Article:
A. It was in the back. My dad had a tall chain-link fence installed separating the front from the back. We all gathered there. My father had employed some of his friends; one of them brought his daughter out that afternoon. It seemed like it slow day for the most part I guess… nothing out of the ordinary. Life seemed good. I had the day off to BBQ with my family and some friends.
Q. Where were you working at the time?
A. I was working a security detail at Saint Agnes Medical Center; occasionally a trip to the morgue, but it was good. I was employed in the line of work I was going to school for.
Q. Did you finish school?
A. (Laughing) Yea, I have an AA in criminology I’ll never be able to use.
Q. You wanted to go into law enforcement?
A. Well, that’s the direction I was going in—I got it though. Things are fine now. I’m not employed in my chosen line of work, but I have a good job. It’s the least of my worries.
Q. I think that’s important part of your story. It reveals what kind of person you are. So what happened after you were in the back of your father’s house cooking and sharing a few words with your father and friends?
A. Well it happened fast. We were caught off guard; somehow they had cut, or taken the lock off the gate, and backed their SUV into the back area of the property. But not completely where we were. They left the SUV towards the front; just though the gate. I really didn’t know what to think. You know I didn’t even notice that they were people from our church, but it hit all of a sudden as I realize what was happening.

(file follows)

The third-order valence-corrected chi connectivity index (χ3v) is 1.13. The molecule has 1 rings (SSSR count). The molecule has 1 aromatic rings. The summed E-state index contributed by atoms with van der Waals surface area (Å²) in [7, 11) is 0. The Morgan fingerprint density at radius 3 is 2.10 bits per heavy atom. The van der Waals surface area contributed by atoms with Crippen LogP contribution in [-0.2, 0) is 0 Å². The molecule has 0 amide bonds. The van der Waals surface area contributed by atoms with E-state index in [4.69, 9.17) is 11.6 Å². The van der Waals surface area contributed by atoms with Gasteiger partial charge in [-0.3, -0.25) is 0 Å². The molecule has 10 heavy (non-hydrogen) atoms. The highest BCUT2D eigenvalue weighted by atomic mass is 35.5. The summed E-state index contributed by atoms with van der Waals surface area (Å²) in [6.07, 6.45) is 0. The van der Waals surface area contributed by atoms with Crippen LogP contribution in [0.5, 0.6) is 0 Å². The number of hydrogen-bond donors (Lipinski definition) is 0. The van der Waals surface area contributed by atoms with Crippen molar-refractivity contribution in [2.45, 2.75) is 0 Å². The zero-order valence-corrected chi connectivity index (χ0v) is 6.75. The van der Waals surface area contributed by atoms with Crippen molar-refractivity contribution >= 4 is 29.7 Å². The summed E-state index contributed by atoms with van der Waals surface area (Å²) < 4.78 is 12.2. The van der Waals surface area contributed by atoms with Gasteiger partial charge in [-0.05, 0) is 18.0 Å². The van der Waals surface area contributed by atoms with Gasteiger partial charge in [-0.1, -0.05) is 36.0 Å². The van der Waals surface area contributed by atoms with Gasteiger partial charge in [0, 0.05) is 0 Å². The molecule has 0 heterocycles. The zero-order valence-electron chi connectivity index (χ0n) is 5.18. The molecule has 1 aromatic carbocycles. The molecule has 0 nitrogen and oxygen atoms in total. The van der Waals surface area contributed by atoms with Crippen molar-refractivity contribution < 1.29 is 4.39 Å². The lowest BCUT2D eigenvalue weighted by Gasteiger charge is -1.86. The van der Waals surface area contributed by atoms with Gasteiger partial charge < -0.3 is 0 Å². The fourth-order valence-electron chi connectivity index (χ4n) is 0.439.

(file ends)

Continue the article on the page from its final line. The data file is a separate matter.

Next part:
Q. Your degree is in criminology, did your education and training help?
A. Yea, not in the way I’d hoped. I didn’t want anyone to get hurt. Not like that. I started to assess the threat, counting weapons, noting body language, listening to voices… They had three tactical 12 gauge shot guns, and exited their vehicle drawing on two of us while the shot caller walked around with his gun making demands. The shot caller kept insisting that my father pay a debt of 400 dollars, while two of the gunmen closed in on myself and my stepbrother. My stepbrother had a 22. Rifle which was ridiculed by the gunman in front of him. I stood in front of the girl that was with us: she was pregnant. In fact, the gunman who was in front of me was a woman.
Q. You stood in front of your friend’s daughter who was pregnant? What happened to them in the fiasco?